Wounded at the al-Shifa hospital in Gaza City (Abed Khaled/AP)
Originally published by the Irish Independent:
Our moral compasses are malfunctioning amidst the onslaught of graphic images spilling unfiltered onto the Internet and social media. Will our capacities to look, understand and
respond to images ever catch up with the digital deluge?
The photograph shows a dead, blood-stained infant, dressed in a baby grow and nappy, laid on a plastic sheet, its face blurred out.
It was posted on Twitter on October 13 by the Israeli Foreign Ministry with the comment, “We went back and forth about posting this, but we need each and every one of you to know. This happened.”
The shocking image was quickly reproduced across global news and social media, its meaning digested and contested as it surfed and then drowned in the swell of misinformation and disinformation surrounding the conflict between Israel and Hamas. As more pictures of dead children were produced and claims about the beheadings of children went viral, it became almost impossible to separate fact from fiction.
Speaking to a group of Jewish leaders at the White House on October 11, President Joe Biden said: “I never really thought that I would see, have confirmed, pictures of terrorists beheading children.” The White House later “clarified” that Biden had not seen such pictures and was basing his comments on Israeli media and government reports.
As Israeli authorities shared graphic pictures of the Hamas attack with Western leaders, some strained to validate their import. “Images are worth a thousand words. These images may be worth a million,” observed US Secretary of State Anthony Blinken in Tel Aviv on October 12. It was a curious rhetorical effort to inflate the significance of these particular images, underlining rather than transcending the lack of belief in what we see in this divisive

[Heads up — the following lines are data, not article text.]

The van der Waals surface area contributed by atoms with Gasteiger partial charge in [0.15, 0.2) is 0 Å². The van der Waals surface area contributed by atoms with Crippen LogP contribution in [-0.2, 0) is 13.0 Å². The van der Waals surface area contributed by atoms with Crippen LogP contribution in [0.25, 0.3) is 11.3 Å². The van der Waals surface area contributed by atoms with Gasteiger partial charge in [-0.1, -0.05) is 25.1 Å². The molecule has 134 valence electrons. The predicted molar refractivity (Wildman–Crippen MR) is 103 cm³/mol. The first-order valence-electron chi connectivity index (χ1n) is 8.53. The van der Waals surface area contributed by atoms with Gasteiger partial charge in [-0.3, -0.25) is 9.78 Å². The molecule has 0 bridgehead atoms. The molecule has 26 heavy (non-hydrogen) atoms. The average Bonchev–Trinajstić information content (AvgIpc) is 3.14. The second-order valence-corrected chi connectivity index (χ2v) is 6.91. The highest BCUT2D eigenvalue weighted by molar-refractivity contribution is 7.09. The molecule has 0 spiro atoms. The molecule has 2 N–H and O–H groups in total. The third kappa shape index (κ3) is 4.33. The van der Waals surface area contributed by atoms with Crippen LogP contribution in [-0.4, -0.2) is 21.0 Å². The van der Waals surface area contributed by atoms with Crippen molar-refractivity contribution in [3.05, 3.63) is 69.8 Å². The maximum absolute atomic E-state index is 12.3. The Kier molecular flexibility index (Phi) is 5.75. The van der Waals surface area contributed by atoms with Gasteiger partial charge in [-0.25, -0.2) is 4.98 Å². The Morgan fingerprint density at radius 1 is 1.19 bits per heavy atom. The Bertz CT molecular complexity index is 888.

The horrifying, graphic images from the Israel-Hamas conflict add to our growing uncertainty about the calculus of human suffering, overwhelming our senses and our capacity to empathize or understand what we are looking at.
In the mid-1970s, in the analogue age, Susan Sontag argued that photography teaches us an “ethics of seeing” since “photographs alter and enlarge our notions of what is worth looking at and what we have a right to observe”.
Today, in the digital age, that ethical imperative is compromised by the unfiltered ubiquity of images, calling into question the power of photography to move or motivate us.
The bodies of victims following the Hamas attack on Kibbutz Kfar Aza in southern Israel, October 7, 2023 (Reuters)